The Walking Corpse Syndrome

in psychology •  4 months ago


I have been out of Steemit for a while because of my final examinations. I must say I missed the stem community and writing stem articles; which is quite obvious because I’m sitting here in my room and typing this post in between my exams schedule (I’ll be gone again but not for long). Well, that’s enough about my boring self and schedule; let’s head to the juicy stuff. I love gruesome movies, I really do and I get really excited when I’m writing about a syndrome or disorder that spells ”Freaky”. You can read my post about the vampire syndrome

After reading both this article and the vampire syndrome’s you’d pick the most freaky; Cotard’s syndrome to me is the most freaky I mean we are talking about a syndrome that makes you act like a walking corpse and I mean you literally behave and believe you’re a Walking Corpse. In simple terms, you actually believe you’re a zombie, well a zombie that won’t rip my throat off.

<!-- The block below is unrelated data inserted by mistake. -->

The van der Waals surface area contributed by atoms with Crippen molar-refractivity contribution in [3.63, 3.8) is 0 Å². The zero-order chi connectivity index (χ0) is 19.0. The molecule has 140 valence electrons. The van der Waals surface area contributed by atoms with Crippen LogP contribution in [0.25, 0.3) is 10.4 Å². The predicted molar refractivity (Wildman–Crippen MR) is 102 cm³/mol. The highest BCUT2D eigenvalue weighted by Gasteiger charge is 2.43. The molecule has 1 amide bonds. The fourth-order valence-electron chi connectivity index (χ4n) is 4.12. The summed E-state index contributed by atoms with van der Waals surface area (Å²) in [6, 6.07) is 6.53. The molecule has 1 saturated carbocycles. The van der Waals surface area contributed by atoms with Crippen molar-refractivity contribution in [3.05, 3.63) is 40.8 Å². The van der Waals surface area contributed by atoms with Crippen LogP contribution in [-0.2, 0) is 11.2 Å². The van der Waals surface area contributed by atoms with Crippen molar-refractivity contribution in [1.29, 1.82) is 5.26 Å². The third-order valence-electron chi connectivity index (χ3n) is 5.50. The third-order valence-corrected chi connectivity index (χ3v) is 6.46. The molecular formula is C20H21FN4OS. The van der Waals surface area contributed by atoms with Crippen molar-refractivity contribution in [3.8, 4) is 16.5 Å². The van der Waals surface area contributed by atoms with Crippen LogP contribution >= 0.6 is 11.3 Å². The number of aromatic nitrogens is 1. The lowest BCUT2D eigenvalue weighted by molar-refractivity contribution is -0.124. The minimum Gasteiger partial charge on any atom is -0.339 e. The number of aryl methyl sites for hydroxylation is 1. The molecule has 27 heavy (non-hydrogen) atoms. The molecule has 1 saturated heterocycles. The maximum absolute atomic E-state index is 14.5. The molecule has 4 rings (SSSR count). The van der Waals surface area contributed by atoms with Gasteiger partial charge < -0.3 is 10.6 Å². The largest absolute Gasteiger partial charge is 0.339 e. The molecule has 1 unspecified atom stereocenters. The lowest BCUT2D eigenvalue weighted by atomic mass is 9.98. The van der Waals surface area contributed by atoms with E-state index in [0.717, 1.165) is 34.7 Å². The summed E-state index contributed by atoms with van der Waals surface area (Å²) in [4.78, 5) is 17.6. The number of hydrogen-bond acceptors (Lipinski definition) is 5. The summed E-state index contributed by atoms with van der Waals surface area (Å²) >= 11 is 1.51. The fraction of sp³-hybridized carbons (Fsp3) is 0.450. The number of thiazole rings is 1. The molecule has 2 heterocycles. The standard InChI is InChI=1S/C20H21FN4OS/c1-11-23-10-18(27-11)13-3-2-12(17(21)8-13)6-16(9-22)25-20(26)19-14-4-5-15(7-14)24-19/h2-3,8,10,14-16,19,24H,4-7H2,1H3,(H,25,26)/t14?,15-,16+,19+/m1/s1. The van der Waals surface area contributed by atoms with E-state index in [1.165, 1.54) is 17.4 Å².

Image - Pixabay (CC0 Creative Commons)

The first time a case of Cotard’s Syndrome was recorded was in 1788 when Charles Bonnet a Genevan naturalist recorded a case of an aged woman who was working in the kitchen and suddenly felt numb in one part of her body which eventually resulted in paralysis that cost her, her mobility and her voice. Well, she was immobile and dumb forever; She recovered but with a strong delusion that she’s dead and should be treated as such.

Yeah, I know, this is really strange; she went as far as ordering her family members and her maids to dress her as though she was dead, put her in a coffin and mourn her. After much disturbance and trouble from her, they had to do as she said until she slept off. They didn’t know the exact cause of this delusions and feeling that Grandma/Mum had but they just had to use something that they thought would help the strange condition; Opium treatment was used and luckily for them, the delusions went away but sadly came back every few months after.